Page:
expect-ct http header
expect-ct http header
The header that will eventually replace HPKP is called Expect-CT. Even though HPKP was a useful security feature, it by far wasn’t the only way to detect certificates issued by rogue CAs or to prevent them from doing so. With security mechanisms such as Certificate Authority Authorization (CAA) and Certificate Transparency, we can still be notified of certificates issued on behalf of us without our permission or knowledge and in some cases even prevent CAs from issuing these certificates altogether.
But how would these protections work and can they really replace HPKP?
Certificate Transparency Logs
The answer is Certificate Transparency (CT). That’s the reason why the security header we are going to talk about is called ‘Expect-CT’ (in other words ‘Expect the certificate to be submitted to a Certificate Transparency Log’).
These Certificate Transparency Logs are publicly accessible and therefore administrators can check them and search for their own domains. If there is a certificate issued for their domain without their prior knowledge or authorization, they can immediately take steps to protect their users.
Of course CAs aren’t motivated to add more complexity to the already heavily regulated process of signing certificates. This is why Google, as the developer of one of the most popular browsers, had to put its foot down and make the CT log mandatory for new certificates issued from April 2018.
How CT Logs Work
Let’s have a quick look at the Certificate Transparency log mechanism. CAs, by design, have to submit each issued certificate to this log. There are three parts that need to come together in order for CT to work:
- Submission of the certificates to logs, which is the task of CAs
- Monitoring the logs
- Auditing, which is done by built-in auditors in browsers
In addition, it is advised that site owners add the Expect-CT header to their responses. Browsers decide whether or not the certificates presented to them follow the outlined rules or not. Along with the certificate, browsers check the Signed Certificate Timestamp (SCT). This data contains the timestamp of when the certificate was logged. The browser uses the SCT information to check if the outlined conditions are met.
Where is the Risk?
If we have a certificate issued for our website before the obligatory start date of April 2018 in Google Chrome, and the expiration date is set 10 years ahead, Google cannot enforce the certificate transparency rules. Otherwise, this would result in a large amount of perfectly valid certificates that are no longer usable, even if they were issued before CT was invented. Since HPKP is deprecated in Chrome, there would be no way of being notified of an illegally issued certificate for our website.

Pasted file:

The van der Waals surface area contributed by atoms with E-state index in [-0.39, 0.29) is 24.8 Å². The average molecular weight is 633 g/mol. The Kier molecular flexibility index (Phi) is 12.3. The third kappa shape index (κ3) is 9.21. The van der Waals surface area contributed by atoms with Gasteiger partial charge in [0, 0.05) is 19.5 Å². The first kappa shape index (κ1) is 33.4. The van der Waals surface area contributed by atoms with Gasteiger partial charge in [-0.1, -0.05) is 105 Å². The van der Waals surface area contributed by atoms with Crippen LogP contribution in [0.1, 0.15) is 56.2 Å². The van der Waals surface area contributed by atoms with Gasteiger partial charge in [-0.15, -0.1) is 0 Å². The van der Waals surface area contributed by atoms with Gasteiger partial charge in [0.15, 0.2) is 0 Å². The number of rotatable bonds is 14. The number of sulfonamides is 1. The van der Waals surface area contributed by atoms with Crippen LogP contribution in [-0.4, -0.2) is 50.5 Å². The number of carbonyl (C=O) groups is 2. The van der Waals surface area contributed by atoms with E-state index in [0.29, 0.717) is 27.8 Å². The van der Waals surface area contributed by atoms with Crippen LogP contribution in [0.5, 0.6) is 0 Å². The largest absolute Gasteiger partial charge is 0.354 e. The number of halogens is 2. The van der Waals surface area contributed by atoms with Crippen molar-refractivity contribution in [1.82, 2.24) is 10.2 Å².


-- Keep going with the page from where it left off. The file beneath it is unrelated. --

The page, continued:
However, if we set and enforce the Expect-CT header and use max-age to cache this directive in the browser for a while, during the connection to our website, certificates that do not meet the CT requirements will not be accepted even if they are signed before April 2018. This way, we eliminate the risk of older certificates being determined to be valid without our knowledge.
How Do We Implement the Expect-CT Header?
First we have to make sure that our current certificate supports CT. We can do so by generating an SSL Labs report:
Next we can activate the Expect-CT header in the HTTP response by using a header as below:
The Expect-CT header has three directives:
- max-age: This is the duration (in seconds) of the data being stored in the browser cache.
- report-uri: This is the URL to which the breach report will be sent. It must be an absolute URL (e.g. https://example.com/report) not a relative one (e.g. /report).
- enforce: This indicates whether the connection should be established, if a certificate that doesn’t comply with CT is present.
You can also use this in report-only mode which doesn’t initially enforce the CT requirement.
If everything is as expected, you can then choose to enforce.